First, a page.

The sudden disruption caused by the Covid-19 pandemic saw many B2B suppliers rush to implement a webstore in order to continue to serve their customers throughout lockdown. While this move was necessary as a temporary fix, the speed in which many businesses were forced to pivot made it challenging to make informed decisions on their software of choice that would cover their future needs. Now that we are beginning to find our footing in the new normal, what should you be considering when it comes to your webstore?
Creating the offline experience in an online environment
B2B buyers tend to have very different requirements to B2C, so although it may feel like B2C is streets ahead, keep in mind that you need to mirror the offline experience of your own buyers. This should play a fundamental role in the setup of your webstore. Only by considering these unique needs can you ensure a continued level of customer service.
One example of this is the incorporation of complex pricing structures for different customers and types of products. B2B buyers purchasing in high volumes will often have personal relationships with their suppliers. This includes bespoke deals and price points established on a one-to-one basis between the buyer and a salesperson. Because of this, you will need to consider whether your webstore has the functionality to incorporate these deals, so they are accessible to the correct buyer. At the same time, if you’re offering a better deal to one buyer, say because they have a long-standing relationship with your company or they make larger purchases, you don’t want newer buyers that don’t have that relationship to see these deals and complain. This challenge can be overcome with the inclusion of a login feature, gatekeeping the prices or discounts from other buyers, at the same time as honouring them for the buyer in question.
Another example of where B2B ecommerce may differ from B2C is the access to credit-based purchases. While not completely unheard of in B2C, it’s much more common for B2B buyers to depend on purchasing orders through credit schemes enabled by the supplier. It is important that your webstore integrates the correct software to enable these credit-based purchases.
Ensuring a seamless omni-channel experience
It was made clear during the pandemic that omnichannel is a necessity in B2B as it is in B2C. Companies were forced to move into digital channels to compensate for the lack of in-person interaction and now B2B customers have seen the efficiency that classic sales channels may not have been able to offer. Your customers expect a buying experience that caters to their needs – it needs to be convenient, streamlined and seamless. Most importantly, it needs to be omni-channel.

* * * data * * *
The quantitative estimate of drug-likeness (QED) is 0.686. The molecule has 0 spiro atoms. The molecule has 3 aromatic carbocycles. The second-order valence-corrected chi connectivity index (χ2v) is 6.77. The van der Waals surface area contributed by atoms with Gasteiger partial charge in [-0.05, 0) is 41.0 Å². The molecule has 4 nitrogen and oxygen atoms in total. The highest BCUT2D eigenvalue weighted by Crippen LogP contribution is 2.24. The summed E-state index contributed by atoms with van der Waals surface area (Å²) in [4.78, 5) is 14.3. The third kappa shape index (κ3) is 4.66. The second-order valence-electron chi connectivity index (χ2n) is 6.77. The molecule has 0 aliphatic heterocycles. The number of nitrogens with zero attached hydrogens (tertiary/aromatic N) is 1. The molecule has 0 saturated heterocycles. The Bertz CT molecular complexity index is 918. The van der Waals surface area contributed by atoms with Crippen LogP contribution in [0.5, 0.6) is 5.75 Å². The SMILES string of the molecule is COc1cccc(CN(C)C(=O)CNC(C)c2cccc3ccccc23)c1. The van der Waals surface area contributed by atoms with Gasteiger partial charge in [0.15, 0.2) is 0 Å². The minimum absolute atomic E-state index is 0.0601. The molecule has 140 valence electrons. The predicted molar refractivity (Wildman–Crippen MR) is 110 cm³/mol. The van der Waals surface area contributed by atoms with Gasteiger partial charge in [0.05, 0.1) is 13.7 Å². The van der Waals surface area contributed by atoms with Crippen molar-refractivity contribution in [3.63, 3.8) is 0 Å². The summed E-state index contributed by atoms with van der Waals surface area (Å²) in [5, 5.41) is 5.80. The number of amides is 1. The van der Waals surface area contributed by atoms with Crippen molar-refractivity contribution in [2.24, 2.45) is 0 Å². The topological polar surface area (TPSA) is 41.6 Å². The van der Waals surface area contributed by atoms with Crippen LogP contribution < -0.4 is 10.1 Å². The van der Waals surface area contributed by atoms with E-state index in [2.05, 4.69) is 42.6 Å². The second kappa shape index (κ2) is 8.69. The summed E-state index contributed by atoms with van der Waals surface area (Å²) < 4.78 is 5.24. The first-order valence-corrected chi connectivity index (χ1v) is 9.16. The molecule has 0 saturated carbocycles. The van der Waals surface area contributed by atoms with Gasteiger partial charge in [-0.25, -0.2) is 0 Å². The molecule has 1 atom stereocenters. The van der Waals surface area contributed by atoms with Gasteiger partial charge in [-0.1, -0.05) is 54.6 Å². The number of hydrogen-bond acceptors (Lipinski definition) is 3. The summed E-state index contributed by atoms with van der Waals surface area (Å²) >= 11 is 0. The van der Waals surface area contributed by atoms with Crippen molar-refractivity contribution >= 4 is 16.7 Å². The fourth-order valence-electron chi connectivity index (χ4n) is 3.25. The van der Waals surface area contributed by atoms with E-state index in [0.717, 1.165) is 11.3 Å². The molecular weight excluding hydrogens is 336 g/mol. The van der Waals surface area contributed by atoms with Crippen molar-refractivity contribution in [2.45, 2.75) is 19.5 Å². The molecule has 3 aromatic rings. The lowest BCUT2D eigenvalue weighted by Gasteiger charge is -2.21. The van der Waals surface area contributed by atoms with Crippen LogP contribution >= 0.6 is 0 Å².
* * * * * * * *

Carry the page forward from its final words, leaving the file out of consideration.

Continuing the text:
Your webstore should be playing a central part in your customers’ omnichannel experience. But it needs to be integrated with your other channels to do this. By integrating your webstore and ERP system, you can unify all of your sales channels – bringing together your inventory and sales data into one central hub to drive the omnichannel experiences without it impacting your bottom line. The magic part of this is that it automates your operations, giving your buyers real time insight into product availability and pricing. This is particularly helpful if you have a large product portfolio, as is the case for many B2B suppliers.
Preparing for scaling during periods of high-volume sales
The ability to scale will play a vital role for B2B suppliers during their busy periods. Sometimes there is a need to scale out quite quickly. In B2C this tends to be during huge sales campaigns or special days like Black Friday or certain holidays. However, in B2B we often see these kinds of trends slightly before those dates are coming up because the companies are anticipating the increase in demand and need to be prepared accordingly. This makes it crucial to be in the cloud because it enables businesses to scale easily and with just a couple of clicks the environment can be made bigger, allowing it to handle all the extra usage, and scale down when demand is decreasing again.
When buying on-premise solutions, you tend to buy bigger because of the expectation of growth and reasons of planning and funding security, although it’s probably not necessary right from the start. But with the cloud you can adapt to your current situation and enable flexible solutions with a couple of clicks.
Ensuring a protected future
Moving to the cloud will also help to protect your data. You often hear or read about hackers taking data hostage. The chance of this happening in the cloud is significantly lower than if the data was stored in your basement. This is because it is harder to protect on-premise solutions that also need constant maintenance. Both problems are addressed by hyperscalers – the likes of Google, Microsoft, Alibaba and Amazon that provide cloud, networking and internet services at scale by offering organisations access to infrastructure via an IaaS model – with public clouds in their service.
When you compare data centres from different hyperscalers to on-premise solutions, even the larger companies aren’t able to reach the same level of security in their protocols, mechanisms, and fallbacks. For example, Microsoft invest so many resources and efforts into their cyber security to protect their customers and their environments. They use a combination of skills that simply cannot be copied in local storage.
While implementing a webstore may have been the first step in your ecommerce journey, it shouldn’t be the last. It’s all about anticipating the needs of your customers and creating an experience that invokes trust, accessibility and ease of use. Your webstore shouldn’t simply be acting as a solution to a problem, it should be future proofing your business and elevating your brand above your competition for years to come.